We got back and I traded Khaleesi for Faygo. I am trying to work with her more intentionally now as well. I decided since her ride would be shorter that day to save even more time and ride her bareback- also I thought it would be good for us. We headed up the mountain and she has big movements that I noticed with much more thought to what it meant and where her legs were and how I moved with her. It was a lovely ride up the mountain around and back. At one point I had scooted too far forward and momentarily thought “wow! that IS a lot of motion” till I realized that was her shoulders moving. It was a good lesson of staying out of the way with the saddle of that movement and how far back that shoulder movement goes.
My riding and seat are more relaxed now and my hips have more flexibility which is one way I can feel what is going on when my horses move. I am more tired now after riding than I used to be- new body parts are moving and different muscles are engaged. After riding both horses (and being bareback on Faygo) I was tired in a good way but felt like we’d done good things.
I always try to pull life lessons out of my work with the horses. I was teaching a student last week and tried an approach that I asked him questions and let him guide the lesson and his learning more than usual. He is a young student, very intelligent and naturally talented but he is noncommittal and quick to say “I don’t know” – even in questions like “Do you have a favorite movie.. color… book etc” I don’t know is a great answer if you need help, but in his case it becomes a way not to have to think more deeply. I challenged him last week. At one point I had asked him a question and he stood there a long time. I would normally think “I’m losing this kid- he’s drowning right now, I need to give him a clue or a follow up question” but instead I just waited. I didn’t say a thing. I thought he would end up distracted and not give me an answer but another “I don’t know” but instead after that unbearably (for me) long pause he did have an answer.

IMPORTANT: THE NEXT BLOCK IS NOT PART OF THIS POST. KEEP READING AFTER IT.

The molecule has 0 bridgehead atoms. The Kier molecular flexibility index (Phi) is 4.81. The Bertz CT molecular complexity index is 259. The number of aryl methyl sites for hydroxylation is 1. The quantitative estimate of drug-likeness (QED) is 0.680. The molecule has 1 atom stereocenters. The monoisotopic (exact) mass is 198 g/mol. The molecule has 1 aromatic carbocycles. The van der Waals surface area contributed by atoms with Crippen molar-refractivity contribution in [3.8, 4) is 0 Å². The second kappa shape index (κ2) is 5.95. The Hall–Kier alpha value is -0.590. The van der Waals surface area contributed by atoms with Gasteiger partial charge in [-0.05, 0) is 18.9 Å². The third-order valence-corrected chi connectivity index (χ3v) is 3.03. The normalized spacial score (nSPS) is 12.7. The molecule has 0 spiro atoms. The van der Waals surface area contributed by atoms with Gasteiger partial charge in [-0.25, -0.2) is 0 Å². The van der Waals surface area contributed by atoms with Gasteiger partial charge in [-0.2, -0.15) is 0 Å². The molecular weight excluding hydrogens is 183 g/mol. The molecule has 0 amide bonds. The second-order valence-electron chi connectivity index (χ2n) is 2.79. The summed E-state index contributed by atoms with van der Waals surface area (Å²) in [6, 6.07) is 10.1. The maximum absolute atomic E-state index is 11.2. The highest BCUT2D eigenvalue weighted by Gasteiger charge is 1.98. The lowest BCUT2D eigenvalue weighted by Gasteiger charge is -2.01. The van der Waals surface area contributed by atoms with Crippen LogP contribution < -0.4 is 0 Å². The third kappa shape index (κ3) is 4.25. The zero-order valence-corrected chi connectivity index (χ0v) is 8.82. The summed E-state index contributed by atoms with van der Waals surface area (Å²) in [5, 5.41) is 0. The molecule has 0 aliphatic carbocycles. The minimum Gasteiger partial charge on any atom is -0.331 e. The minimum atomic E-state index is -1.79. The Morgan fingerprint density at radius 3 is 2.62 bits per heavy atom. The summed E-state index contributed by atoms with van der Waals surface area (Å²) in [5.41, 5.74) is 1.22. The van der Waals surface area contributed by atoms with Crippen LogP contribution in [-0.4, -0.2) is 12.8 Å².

I also allowed him to decide if he’d done “enough” work on a piece he was a bit stuck on. He said he felt he should be able to pass the piece and move on. I said “Ok. We move on then” He was smiling (he knew he had more work to do on it, he’d “gotten away” with something). At the end of that lesson he literally sat in a chair and looked like he might faint. I was a little worried about him actually. I had fried his brain I thought… He said he was ok, packed up his violin and headed down the stairs- but before he got far he came back. He said to me “I think I have a little more work to do on that song, so I’ll play it for you again next week.”
Wow. That was a cool moment!
Grabbing a quick morning later in the week before teaching I did another bareback spin on Faygo since her rides have been shorter lately and have started enjoying that option if we’re not going far.